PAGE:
Progressing upstream along the Nile Valley, we fly the 1.5 hours to the ancient Egyptian capital of Luxor, ground zero for Egyptophiles. The city and surrounds holds two thirds of the ancient world's antiquities, which are still being discovered. Luxor, "the world's greatest open-air museum", is the site of the ancient Egyptian city of Thebes as well as the huge temple complexes of Luxor and Karnak.

Our resting place, the high Victorian Sofitel Winter Palace, though a little faded, is magnificent. French doors from my balcony open to the most romantic of vistas – the broad current of the Nile River, laced with lazy feluccas.

Across the fabled water is the equivalent of a gourmet feast – the tombs, temples and monuments of the West Bank Necropolis, including the Valley of the Kings and Valley of the Queens.

Travel guru Thomas Cook collaborated to build the 19th-century palace that was once the winter retreat for the Egyptian royal family. It became the lodgings of choice for travellers mesmerised by this place of dreams and desire.

It was from the hotel's grand staircase that British archaeologist Howard Carter announced his discovery of the exquisitely preserved tomb of Tutankhamun.

History accompanies us as we step inside the high-ceilinged ornate interior, with its grand staircase and gilt-and-cream pillars, then sink into plush chairs with our welcome hibiscus tea.

Again, there is a roll call of famous names. Perhaps they opened their French doors onto the Nile or the remarkable garden, as we do. Or enjoyed the afternoon tea ritual of Egypt's last king, King Farouk – macarons and scones in the Victorian Lounge. Or sipped a drink on the Nile Terrace, as did Agatha Christie, or a glass of champagne in the damask and wood-panelled Royal Bar. Or dined on tender grilled lamb and chicken in the fragrant gardens, with many of the trees more than 100 years old, like the doum palm and Indian butter tree.

In these royal gardens you will find the little Ishead, the holy Egyptian tree, a resident eagle family and beautiful feather-crested, long-beaked Hod Hod birds. On your visit to Luxor Temple, look out for the 3500-year-old illustrations of these birds.

Many others have come before – Henry Kissinger, Jacqueline Kennedy, Prince Charles and Princess Diana, Tony Blair, King Juan Carlos, George Herbert, 5th Earl of Carnarvon who financed Howard Carter – a list too long to enumerate.

Reluctantly we leave, sailing south along the Nile to Upper Egypt and our most downstream of luxury hotels, Aswan's Sofitel Legend Old Cataract.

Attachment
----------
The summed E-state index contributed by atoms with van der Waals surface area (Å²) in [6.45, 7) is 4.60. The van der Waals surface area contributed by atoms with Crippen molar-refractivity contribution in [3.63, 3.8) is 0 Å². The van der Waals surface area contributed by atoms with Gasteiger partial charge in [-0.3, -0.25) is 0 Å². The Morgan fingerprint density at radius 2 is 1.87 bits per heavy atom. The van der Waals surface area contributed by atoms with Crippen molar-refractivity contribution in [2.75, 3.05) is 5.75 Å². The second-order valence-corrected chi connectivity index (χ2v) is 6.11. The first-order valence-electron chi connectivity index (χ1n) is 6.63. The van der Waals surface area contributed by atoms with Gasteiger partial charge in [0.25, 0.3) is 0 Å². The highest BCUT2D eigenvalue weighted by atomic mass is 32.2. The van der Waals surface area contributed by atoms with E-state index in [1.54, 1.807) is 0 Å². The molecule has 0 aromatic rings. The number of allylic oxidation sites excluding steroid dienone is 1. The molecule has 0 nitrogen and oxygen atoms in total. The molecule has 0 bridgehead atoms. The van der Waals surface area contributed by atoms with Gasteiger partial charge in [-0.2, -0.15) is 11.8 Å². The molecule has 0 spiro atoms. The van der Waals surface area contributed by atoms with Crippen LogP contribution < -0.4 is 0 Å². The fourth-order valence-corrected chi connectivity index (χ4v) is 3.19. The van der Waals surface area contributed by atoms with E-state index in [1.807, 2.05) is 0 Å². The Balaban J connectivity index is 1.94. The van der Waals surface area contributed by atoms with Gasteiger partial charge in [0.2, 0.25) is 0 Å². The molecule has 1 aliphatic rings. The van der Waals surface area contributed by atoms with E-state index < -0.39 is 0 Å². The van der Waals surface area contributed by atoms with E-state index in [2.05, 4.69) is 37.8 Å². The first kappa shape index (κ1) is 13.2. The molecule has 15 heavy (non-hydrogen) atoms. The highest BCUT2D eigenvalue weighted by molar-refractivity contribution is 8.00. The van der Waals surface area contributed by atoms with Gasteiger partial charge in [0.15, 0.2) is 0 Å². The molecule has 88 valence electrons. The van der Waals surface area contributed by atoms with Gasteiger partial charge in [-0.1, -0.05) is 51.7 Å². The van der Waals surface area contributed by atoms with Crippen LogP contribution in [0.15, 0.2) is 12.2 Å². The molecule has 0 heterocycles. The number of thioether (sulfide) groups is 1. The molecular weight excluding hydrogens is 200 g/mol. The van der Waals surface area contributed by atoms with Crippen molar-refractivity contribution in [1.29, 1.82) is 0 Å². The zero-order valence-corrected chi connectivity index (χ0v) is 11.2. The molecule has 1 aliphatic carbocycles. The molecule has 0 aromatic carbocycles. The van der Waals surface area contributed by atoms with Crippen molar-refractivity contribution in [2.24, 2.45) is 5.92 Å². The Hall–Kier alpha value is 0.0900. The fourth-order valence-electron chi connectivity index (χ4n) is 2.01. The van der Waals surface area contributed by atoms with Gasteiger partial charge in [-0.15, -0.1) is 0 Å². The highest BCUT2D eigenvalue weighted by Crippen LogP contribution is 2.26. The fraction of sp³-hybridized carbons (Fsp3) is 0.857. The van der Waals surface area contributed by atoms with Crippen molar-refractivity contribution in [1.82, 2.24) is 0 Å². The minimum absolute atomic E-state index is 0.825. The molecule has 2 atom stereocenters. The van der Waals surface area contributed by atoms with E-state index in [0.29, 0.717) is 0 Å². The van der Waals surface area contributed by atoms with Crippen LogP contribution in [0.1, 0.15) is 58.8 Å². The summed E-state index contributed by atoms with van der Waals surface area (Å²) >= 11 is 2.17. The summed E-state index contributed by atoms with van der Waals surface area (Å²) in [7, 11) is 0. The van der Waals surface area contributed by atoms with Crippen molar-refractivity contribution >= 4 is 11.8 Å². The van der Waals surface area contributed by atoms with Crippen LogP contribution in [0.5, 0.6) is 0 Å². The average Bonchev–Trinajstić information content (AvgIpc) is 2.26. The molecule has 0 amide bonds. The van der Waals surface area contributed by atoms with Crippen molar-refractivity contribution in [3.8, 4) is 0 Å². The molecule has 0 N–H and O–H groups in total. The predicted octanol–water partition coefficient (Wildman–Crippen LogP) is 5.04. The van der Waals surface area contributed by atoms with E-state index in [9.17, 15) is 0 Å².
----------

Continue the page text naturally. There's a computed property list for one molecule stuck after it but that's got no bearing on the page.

We aren't disappointed. And the pleasure is to be found not only with the beautifully renovated historic hotel built on a buttress of pink granite overlooking the sacred river, Elephantine Island, Khnum Temple and the Aga Khan's tomb, but also with the town of Aswan.

Egypt's southernmost winter resort, 380 kilometres from the Sudanese border, inhabits a green sliver of Nile valley, shouldered by Nubian desert. Here, the desert stands in contrast to the tumble of frangipani, bougainvillea, mimosa, sycamore, African mahogany and flame trees that line the river, busy with kingfishers, herons and peewits.

The Old Cataract, the last of Scenic's "special stays", takes its name from the meeting of the river with the granite barrier that creates the Nile's first and northernmost cataract. The hotel, with its Moorish domes, Byzantine arches, hand-carved furniture, ruby chandeliers, Persian carpets and French influences, opened in 1899.

Don't be disappointed if you're not in the Palace wing, which houses the Winston Churchill and Agatha Christie suites. The once ugly New Cataract wing, built in 1960 by President Nasser to accommodate Russian consultants for the new Aswan Dam, has been remodelled into the Nile wing. Suites are luxurious and huge, with remarkable views.

It's a joy watching the desert sunset turn the Nile slate blue, before tripping off to enjoy a cocktail on the famous terrace.

Again it was that far-sighted Thomas Cook, world's first tour operator, who built the hotel for 19th-century Nile tourists. A favourite place for the British aristocracy during colonial times, it was where Agatha Christie wrote Death on the Nile, waiting for her archaeologist husband, though the other historic hotels also have claims.

A similar honour roll of guests stayed here, including Tsar Nicholas II, the Aga Khan III, the Shah of Iran, Princess Diana, kings of Jordan and Morocco, and that royal with an eye for indulgence, King Farouk.

Luxury and history – a fine combination.

Alison Stewart was a guest of Scenic.




Etihad flies to Abu Dhabi and Egypt Air flies from Abu Dhabi to Cairo. See


Scenic's 11-Day Treasures of Egypt journey from Cairo to Abu Simbel includes a four-night Nile cruise on Sanctuary Sun Boat III, four luxury hotel stays, Egyptologist tour director/guide, multiple temple, tomb and museum visits, internal flights, most meals, accommodation, tipping, complimentary wine with lunch and dinner. Prices from $9095 a person twin share, departing Giza (Cairo) on May 10, 2019. See and